If I was at a disadvantage for hearing Sofia Gubaidulina's "The Light of the End" only once (that one time being last night at Davies Symphony Hall), that disadvantage was somewhat compensated by my hearing her "Repentance" as the first work on the program of this afternoon's Chamber Music Series concert at Davies. This work was first performed in 2007 and is very much a continuation of what I called her "exploration of the dialectic between the traditional sonorities of equal-tempered tuning and those of musical instruments' natural harmonics." In this case, however, rather than working with the rich palette of a large orchestra, she focused on a much smaller ensemble, which still had rich timbrous possibilities. The work was originally scored for a solo cello (dedicated to the cellist Ivan Monighetti) accompanied by a guitar quartet. The program notes quoted Gubaidulina's description of the work in her own words as:
… a constant striving to perceive the mystery of consonant sounds in the chords of harmonics played by the guitars [which] turns out, each time [through a series of variations], to be unattainable. And we return, against and again, to dark coloration. Only at the end—in the fifth variation, that is—the confessional expression of the cello's cantilena results in the genuinely radiant sound of harmonics in the soprano guitar. It is as if the force of this expression had rescued a spirit striving for the light from the dark of Plato's cave.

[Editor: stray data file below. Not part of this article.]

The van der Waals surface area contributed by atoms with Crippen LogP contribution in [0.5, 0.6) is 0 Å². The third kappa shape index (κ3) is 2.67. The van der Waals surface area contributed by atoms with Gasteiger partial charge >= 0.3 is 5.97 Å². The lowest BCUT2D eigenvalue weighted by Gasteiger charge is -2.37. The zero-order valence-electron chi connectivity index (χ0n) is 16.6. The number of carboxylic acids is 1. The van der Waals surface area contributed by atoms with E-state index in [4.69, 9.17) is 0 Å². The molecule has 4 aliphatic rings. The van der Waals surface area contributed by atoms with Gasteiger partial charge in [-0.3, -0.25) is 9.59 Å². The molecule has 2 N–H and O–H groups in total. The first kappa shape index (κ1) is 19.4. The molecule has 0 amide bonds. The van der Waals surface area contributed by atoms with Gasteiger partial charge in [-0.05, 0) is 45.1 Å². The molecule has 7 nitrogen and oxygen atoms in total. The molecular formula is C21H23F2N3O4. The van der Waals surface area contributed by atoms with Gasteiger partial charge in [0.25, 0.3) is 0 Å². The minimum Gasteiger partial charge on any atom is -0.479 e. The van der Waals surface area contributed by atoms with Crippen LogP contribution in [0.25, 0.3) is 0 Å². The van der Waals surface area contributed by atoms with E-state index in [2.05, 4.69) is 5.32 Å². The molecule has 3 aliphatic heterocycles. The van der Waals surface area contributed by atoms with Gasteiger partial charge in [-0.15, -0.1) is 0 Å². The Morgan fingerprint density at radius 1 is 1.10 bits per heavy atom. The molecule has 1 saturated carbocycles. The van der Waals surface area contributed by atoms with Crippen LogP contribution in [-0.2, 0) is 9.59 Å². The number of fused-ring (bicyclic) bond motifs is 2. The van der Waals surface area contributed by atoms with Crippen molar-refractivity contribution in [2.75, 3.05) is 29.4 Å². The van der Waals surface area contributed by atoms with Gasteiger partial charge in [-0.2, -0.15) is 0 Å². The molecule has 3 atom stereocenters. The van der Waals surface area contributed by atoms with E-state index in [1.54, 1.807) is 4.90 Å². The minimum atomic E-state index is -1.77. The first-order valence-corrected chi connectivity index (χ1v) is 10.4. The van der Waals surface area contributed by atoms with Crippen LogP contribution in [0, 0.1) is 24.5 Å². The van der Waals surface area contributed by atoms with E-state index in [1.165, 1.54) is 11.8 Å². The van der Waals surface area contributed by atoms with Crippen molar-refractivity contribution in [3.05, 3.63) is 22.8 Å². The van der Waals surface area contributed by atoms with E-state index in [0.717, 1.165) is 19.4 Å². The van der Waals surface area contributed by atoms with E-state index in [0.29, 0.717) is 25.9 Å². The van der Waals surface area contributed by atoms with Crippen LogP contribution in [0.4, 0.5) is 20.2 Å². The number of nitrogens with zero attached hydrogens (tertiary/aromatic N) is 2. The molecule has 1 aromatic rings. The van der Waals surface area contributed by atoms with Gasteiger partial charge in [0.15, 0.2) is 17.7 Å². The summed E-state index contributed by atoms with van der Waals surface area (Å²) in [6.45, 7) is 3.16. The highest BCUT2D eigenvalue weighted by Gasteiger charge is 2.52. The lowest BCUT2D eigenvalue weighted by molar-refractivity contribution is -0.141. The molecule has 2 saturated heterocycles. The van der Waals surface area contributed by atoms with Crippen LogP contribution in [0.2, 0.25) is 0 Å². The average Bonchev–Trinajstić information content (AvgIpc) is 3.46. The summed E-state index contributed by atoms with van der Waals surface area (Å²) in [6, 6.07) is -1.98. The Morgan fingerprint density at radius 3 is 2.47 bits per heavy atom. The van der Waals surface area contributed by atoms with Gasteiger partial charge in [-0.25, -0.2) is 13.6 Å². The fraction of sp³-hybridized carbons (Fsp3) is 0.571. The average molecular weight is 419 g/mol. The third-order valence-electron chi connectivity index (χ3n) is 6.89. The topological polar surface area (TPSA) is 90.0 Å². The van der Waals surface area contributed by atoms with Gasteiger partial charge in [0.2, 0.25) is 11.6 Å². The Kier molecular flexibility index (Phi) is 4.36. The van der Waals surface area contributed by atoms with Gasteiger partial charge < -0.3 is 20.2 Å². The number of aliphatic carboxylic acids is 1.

For this performance Gubaidulina rescored the work so that the cello was accompanied by three guitars and a double bass. It is hard to speculate how these sounds would have compared with those of the original scoring; but, from the way in which she received the performers at the conclusion of the work, it seemed apparent that she was more than satisfied with the sound. (Indeed, she seemed more interested in letting the performers know about her satisfaction than in turning around to acknowledge the enthusiastic audience response.)
In many ways the tension of that underlying dialectical opposition is more evident in the more transparent texture of this chamber setting than it was in the rich orchestral textures of "The Light of the End." Also, chamber music tends to give off an air of more personal commitment, since every individual voice is far more exposed; and with that commitment came an abundance of one-to-one and one-to-many communicative actions. This was particularly apparent in the relationship between lead guitarist David Tanenbaum and the other two guitars (Thomas Viloteau and Elliot Simpson) and the bass (Scott Pingel). They were all there to engage both with and against cellist Peter Wyrick's solo lines; and the resulting web of communication was one of the most fascinating I have experienced in any chamber music performance.